It doesn't mean I love every minute of every day of my job. I have my frustrating moments, but I always want to come back the next day, and that is the real test. So whatever you plan to do, whether you plan to travel the world next year, go to graduate school, join the work force or take some time off to think, don't just listen to your head. Listen to your heart. Sometimes your heart knows you better than your head. Sometimes your heart is better at imagining than your brain. Listen to it, and if you don't know quite yet what it's telling you, keep searching, because if you find it, you'll be good at it, and as a result, you're sure to be well paid, either emotionally or financially.
Let me end this point with a version of a poem written by the poet Taylor Mali. A friend sent it to my wife one day. She's a schoolteacher. It's called, "What Teachers Make," and it goes like this. The dinner guests were sitting around the table discussing life. One man, a CEO, decided to explain the problem with education. He argued this way:
What's a kid going to learn from someone who decides his best option in life was to become a teacher? You now, it's true what they say about teachers. Those who can do, do, and those who can't do, teach." To corroborate his statement he said to another guest, 'Hey, Susan, you're a teacher. Be honest. What do you make?'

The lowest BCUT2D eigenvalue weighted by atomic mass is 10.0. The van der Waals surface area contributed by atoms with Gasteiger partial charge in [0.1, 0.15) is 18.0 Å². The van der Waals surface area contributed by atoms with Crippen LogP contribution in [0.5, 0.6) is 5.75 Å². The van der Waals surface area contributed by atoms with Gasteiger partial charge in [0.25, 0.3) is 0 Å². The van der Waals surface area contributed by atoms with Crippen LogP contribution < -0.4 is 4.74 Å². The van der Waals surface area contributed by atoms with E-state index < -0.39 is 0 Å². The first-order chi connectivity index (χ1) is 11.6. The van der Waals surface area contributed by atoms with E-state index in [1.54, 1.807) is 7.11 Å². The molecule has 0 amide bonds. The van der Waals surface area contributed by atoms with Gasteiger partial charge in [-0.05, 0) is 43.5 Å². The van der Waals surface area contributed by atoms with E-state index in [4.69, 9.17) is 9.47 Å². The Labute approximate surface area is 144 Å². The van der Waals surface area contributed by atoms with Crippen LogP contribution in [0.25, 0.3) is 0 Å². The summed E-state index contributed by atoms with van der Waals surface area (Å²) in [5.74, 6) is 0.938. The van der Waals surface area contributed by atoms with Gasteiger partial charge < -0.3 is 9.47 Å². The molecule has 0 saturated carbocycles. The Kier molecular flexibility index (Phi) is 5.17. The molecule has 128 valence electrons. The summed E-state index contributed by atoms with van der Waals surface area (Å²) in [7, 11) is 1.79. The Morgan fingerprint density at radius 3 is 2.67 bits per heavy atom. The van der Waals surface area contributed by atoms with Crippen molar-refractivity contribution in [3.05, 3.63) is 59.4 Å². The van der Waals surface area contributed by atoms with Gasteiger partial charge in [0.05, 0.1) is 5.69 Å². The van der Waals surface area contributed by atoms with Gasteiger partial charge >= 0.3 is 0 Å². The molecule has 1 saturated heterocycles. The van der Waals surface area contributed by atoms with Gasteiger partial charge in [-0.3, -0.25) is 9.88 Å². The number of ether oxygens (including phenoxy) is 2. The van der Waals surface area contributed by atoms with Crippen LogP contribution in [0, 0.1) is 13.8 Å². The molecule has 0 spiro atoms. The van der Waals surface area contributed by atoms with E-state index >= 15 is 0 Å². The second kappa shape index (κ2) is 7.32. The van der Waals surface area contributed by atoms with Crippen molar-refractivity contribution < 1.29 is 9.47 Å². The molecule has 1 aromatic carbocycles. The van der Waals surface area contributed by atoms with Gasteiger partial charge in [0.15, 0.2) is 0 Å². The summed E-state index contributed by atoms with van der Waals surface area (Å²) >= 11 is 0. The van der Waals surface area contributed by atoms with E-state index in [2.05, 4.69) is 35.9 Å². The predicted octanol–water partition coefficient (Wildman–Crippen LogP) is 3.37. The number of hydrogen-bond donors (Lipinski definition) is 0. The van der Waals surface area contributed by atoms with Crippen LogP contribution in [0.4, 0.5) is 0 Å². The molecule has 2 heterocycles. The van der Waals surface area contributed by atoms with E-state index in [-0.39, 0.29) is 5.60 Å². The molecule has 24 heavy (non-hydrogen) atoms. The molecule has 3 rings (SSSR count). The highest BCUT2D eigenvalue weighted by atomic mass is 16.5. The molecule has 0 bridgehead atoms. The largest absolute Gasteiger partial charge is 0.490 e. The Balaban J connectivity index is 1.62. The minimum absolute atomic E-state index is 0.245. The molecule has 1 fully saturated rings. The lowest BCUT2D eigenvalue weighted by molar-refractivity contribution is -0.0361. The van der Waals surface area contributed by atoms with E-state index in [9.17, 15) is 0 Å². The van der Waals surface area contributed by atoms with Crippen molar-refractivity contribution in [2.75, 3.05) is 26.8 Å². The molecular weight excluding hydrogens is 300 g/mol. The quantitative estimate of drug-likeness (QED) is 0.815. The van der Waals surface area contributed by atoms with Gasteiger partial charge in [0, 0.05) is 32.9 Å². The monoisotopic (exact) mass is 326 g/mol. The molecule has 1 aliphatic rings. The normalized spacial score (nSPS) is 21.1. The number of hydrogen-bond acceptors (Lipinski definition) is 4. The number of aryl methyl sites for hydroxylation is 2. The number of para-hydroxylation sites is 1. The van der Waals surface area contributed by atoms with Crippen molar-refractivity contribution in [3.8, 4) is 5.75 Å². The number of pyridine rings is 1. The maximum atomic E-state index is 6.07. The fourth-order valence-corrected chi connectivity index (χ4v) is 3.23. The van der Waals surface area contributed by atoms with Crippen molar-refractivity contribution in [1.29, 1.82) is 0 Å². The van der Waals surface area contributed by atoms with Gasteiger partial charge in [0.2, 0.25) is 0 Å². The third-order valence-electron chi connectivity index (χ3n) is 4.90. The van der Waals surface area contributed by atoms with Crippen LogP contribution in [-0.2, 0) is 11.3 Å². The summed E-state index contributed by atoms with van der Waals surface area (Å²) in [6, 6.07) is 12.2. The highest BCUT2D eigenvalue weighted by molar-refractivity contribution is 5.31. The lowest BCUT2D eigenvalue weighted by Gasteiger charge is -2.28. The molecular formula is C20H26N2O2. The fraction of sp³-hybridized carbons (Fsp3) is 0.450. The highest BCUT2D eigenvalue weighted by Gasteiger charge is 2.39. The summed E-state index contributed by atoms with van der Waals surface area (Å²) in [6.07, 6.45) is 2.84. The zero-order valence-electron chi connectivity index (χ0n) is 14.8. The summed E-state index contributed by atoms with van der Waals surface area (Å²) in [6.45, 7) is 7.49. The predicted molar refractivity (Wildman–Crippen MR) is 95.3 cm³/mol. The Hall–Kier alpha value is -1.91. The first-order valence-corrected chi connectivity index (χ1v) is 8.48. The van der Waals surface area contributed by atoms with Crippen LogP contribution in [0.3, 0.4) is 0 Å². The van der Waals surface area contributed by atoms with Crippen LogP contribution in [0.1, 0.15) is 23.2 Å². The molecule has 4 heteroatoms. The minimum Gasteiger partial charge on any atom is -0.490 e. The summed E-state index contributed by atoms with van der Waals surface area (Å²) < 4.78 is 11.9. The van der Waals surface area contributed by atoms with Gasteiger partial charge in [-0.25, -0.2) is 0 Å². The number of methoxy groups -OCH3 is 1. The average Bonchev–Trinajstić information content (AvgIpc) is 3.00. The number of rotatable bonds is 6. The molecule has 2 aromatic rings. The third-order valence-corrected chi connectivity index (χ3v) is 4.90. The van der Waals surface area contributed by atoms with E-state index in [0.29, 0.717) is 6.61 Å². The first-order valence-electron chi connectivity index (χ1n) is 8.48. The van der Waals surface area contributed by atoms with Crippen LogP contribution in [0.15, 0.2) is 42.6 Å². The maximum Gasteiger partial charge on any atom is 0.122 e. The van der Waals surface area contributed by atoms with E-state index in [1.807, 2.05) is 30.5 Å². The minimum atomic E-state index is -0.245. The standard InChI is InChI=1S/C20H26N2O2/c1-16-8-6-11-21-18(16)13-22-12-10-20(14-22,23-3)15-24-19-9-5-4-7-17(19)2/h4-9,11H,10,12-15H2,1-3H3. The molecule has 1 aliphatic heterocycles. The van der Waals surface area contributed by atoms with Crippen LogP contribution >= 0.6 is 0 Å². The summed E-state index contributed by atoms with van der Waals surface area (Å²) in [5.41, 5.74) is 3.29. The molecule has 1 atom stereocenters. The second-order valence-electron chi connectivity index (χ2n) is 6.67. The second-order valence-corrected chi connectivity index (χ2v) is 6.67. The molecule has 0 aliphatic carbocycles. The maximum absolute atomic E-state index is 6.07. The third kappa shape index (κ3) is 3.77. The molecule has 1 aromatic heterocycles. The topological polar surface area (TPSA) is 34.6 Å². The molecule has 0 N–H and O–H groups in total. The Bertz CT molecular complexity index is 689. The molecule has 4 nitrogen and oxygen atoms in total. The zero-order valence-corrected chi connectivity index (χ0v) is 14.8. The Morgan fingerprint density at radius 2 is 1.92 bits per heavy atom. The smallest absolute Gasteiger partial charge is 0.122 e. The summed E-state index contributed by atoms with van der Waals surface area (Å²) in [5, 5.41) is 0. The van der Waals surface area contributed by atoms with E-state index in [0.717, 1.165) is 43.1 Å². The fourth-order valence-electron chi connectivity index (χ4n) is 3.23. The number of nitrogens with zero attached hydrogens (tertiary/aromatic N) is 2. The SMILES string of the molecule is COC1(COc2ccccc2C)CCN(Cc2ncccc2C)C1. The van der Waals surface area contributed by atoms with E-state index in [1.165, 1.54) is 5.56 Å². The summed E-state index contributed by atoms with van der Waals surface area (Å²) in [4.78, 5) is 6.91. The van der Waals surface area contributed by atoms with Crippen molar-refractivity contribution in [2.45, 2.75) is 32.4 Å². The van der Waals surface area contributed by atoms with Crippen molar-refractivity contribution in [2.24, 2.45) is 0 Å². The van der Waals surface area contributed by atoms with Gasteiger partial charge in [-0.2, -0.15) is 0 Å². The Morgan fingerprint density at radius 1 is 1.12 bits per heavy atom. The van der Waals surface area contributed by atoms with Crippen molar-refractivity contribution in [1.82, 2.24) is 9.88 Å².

Susan, who had a reputation for honesty and frankness, replied, "You want to know what I make? I make kids work harder than they ever thought they could, and I can make kids sit through 40 minutes of study hall in absolute silence. I can make a 'C-plus' feel like the Congressional Medal of Honor and an 'A' feel like a slap in the face if the student didn't do his or her very best." Susan continued, "I can make parents tremble when I call home or feel almost like they won the lottery when I tell them how well that their child is progressing." Gaining speed, she went on: "You want to know what I make? I make kids wonder. I make them question. I make them criticize. I make them apologize and mean it. I make them write, and I make them read, read, read. I make them show all their work in math and hide it all on their final drafts in English." And Susan then stopped and cleared her throat. "I make them understand that if you have the brains, then follow your heart. And if someone ever tries to judge you by what you make in money, you pay them no attention."